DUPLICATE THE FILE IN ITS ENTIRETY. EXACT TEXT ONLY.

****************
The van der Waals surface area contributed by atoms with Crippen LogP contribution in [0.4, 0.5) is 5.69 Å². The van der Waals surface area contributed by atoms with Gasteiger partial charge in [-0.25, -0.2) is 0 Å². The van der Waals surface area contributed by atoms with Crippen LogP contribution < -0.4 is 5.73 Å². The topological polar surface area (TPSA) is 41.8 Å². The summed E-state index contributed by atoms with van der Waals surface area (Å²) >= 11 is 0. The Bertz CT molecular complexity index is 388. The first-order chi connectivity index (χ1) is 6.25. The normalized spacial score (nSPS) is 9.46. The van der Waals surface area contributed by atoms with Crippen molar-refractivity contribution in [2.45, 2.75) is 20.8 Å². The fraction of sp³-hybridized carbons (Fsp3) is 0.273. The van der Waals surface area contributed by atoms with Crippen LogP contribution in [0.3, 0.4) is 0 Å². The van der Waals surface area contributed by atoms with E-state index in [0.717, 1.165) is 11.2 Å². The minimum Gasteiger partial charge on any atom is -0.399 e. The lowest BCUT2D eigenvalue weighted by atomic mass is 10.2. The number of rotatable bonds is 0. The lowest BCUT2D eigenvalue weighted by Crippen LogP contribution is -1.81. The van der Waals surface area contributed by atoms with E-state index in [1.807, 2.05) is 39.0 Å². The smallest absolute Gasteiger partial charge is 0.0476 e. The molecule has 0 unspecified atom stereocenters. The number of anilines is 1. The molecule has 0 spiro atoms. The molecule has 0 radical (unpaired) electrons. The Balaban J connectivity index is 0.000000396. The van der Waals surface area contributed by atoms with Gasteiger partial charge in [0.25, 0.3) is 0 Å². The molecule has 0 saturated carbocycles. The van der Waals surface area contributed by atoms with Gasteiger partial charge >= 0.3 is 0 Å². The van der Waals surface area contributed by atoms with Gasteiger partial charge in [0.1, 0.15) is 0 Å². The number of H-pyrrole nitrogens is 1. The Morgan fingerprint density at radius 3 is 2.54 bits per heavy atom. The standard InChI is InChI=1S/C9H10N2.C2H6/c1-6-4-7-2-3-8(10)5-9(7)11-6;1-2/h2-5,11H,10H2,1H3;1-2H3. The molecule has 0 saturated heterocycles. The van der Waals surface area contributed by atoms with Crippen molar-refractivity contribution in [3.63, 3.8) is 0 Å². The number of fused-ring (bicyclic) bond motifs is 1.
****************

The van der Waals surface area contributed by atoms with Crippen LogP contribution in [0.4, 0.5) is 5.69 Å². The van der Waals surface area contributed by atoms with Gasteiger partial charge in [-0.25, -0.2) is 0 Å². The van der Waals surface area contributed by atoms with Crippen LogP contribution < -0.4 is 5.73 Å². The topological polar surface area (TPSA) is 41.8 Å². The summed E-state index contributed by atoms with van der Waals surface area (Å²) >= 11 is 0. The Bertz CT molecular complexity index is 388. The first-order chi connectivity index (χ1) is 6.25. The normalized spacial score (nSPS) is 9.46. The van der Waals surface area contributed by atoms with Crippen molar-refractivity contribution in [2.45, 2.75) is 20.8 Å². The fraction of sp³-hybridized carbons (Fsp3) is 0.273. The van der Waals surface area contributed by atoms with Crippen LogP contribution in [0.3, 0.4) is 0 Å². The van der Waals surface area contributed by atoms with E-state index in [0.717, 1.165) is 11.2 Å². The minimum Gasteiger partial charge on any atom is -0.399 e. The lowest BCUT2D eigenvalue weighted by atomic mass is 10.2. The number of rotatable bonds is 0. The lowest BCUT2D eigenvalue weighted by Crippen LogP contribution is -1.81. The van der Waals surface area contributed by atoms with E-state index in [1.807, 2.05) is 39.0 Å². The smallest absolute Gasteiger partial charge is 0.0476 e. The molecule has 0 unspecified atom stereocenters. The number of anilines is 1. The molecule has 0 spiro atoms. The molecule has 0 radical (unpaired) electrons. The Balaban J connectivity index is 0.000000396. The van der Waals surface area contributed by atoms with Gasteiger partial charge in [0.25, 0.3) is 0 Å². The molecule has 0 saturated carbocycles. The van der Waals surface area contributed by atoms with Gasteiger partial charge >= 0.3 is 0 Å². The van der Waals surface area contributed by atoms with Gasteiger partial charge in [0.1, 0.15) is 0 Å². The number of H-pyrrole nitrogens is 1. The Morgan fingerprint density at radius 3 is 2.54 bits per heavy atom. The standard InChI is InChI=1S/C9H10N2.C2H6/c1-6-4-7-2-3-8(10)5-9(7)11-6;1-2/h2-5,11H,10H2,1H3;1-2H3. The molecule has 0 saturated heterocycles. The van der Waals surface area contributed by atoms with Crippen molar-refractivity contribution in [3.63, 3.8) is 0 Å². The number of fused-ring (bicyclic) bond motifs is 1.